TV presenter Jeremy Clarkson has revealed he is at loggerheads yet again with the council.

The presenter, 63, has revealed he's recently been sent another letter by West Oxfordshire District Council concerning his plans for Diddly Squat Farm.

The Clarkson's Farm host was using his most recent column to criticise Environment Secretary Steve Barclay's plans to encourage the use of timber in the building of new homes.

The government announced its plans and a roadmap to see more new homes built from wood in its bid to curb climate change ahead of the COP28 summit.

Mr Clarkson ridiculed the idea in his latest Sunday Times column: "The upshot is that if we can find people to plant trees, and we can’t, and the trees survive, which they won’t, then what?

"We start building little wooden houses, like beach shacks, for families to live in. I find that incredibly defeatist but tragically, indicative of the times... "

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He then added: "I recently received a missive from West Oxfordshire district council telling me that my plans to plant some trees must be scaled back.

"I’m not making that up, by the way."

Oxford Mail:

The letter in question referred to Mr Clarkson's planning application in March to build a new car park a short walk from the hugely popular farm shop with trees and bushes screening visitors’ parked vehicles.

A landscape and forestry officer told Mr Clarkson that a 3m-high hedgerow and “a few crab apple and field maple” saplings should be sufficient.

He said: “There does not appear to be a need for so many potentially very large trees along the boundary hedging around the car park.”

Chadlington councillor Dean Temple said: "Essentially the landscape and forestry office didn’t feel he needed to go that far."

He added: "I don’t begrudge Mr Clarkson spinning it into a humorous article. I’ve long been a fan of his written work and found his prose a delight. I appreciate the irony he says but I also can see where the council officer is coming on this."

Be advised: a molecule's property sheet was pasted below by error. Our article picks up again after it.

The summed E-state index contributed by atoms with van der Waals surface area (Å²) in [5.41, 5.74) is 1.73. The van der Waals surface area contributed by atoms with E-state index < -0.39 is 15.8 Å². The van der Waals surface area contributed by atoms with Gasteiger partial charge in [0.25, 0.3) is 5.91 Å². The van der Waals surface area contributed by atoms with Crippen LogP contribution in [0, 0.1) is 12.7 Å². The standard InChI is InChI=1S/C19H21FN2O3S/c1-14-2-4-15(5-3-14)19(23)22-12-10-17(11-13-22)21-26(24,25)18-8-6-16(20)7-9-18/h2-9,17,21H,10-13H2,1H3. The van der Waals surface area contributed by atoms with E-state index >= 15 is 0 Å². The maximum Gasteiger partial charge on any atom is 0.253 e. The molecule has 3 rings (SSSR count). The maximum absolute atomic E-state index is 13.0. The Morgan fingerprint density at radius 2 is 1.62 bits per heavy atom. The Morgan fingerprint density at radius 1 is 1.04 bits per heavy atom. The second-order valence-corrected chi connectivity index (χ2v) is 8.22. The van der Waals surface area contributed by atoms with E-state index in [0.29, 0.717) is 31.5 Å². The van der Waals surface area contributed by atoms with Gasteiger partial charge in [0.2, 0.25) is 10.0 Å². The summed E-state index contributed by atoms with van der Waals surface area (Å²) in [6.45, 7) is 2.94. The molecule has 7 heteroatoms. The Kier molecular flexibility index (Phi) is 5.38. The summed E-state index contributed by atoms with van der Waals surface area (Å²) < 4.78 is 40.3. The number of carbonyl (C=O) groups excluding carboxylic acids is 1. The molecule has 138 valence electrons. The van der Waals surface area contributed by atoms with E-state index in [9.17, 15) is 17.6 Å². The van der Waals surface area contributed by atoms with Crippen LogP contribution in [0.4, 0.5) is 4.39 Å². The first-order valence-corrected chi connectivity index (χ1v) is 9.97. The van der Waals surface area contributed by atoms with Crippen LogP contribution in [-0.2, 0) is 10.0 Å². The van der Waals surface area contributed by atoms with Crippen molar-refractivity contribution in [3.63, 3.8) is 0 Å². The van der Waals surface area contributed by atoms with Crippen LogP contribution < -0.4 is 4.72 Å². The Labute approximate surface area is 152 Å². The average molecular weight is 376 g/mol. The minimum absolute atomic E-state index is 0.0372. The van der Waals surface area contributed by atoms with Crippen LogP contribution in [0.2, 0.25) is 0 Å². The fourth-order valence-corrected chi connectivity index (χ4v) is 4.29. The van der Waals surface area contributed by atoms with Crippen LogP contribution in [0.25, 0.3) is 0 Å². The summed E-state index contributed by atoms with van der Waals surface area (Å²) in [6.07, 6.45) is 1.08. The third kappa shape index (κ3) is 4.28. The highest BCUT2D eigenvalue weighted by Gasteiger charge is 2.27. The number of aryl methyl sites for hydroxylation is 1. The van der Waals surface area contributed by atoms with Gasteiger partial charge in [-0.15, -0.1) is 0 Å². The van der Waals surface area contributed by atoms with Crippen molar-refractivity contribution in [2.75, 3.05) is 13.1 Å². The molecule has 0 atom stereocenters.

Mr Clarkson has been in planning disputes with the council several times since he took over the farm in 2019 as documented throughout his hit show Clarkson's Farm.

Season 2 focussed on Mr Clarkson's plans to build a restaurant after the council refused his plans to convert his lambing barn.

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When he decided to convert a different barn on the farm the council refused him permission to build a farm track to it.

Oxford Mail:

But in July he won a planning appeal to create the 70-space car park which soon became jam-packed with two hour waits on the day it opened in August.

However, he lost his appeal to build a restaurant as it was deemed too “harmful” to the area.

Mr Clarkson previously told Talk TV: “I don’t know what you have to do, but I simply can’t get planning permission for anything, which is infuriating.”

A council spokesperson said it "actively supports enhancing biodiversity".

"Our specialist officer has provided professional advice on how to improve the plans so the planting fits with the rest of the Cotswold landscape and does its job of screening the car park.

"We have not suggested the plans are scaled back but rather that they are changed to improve what they are aiming to achieve."

Fans can expect more drama when the third season of Clarkson's Farm arrives next year and Prime Video recently greenlit a fourth season of the hit show.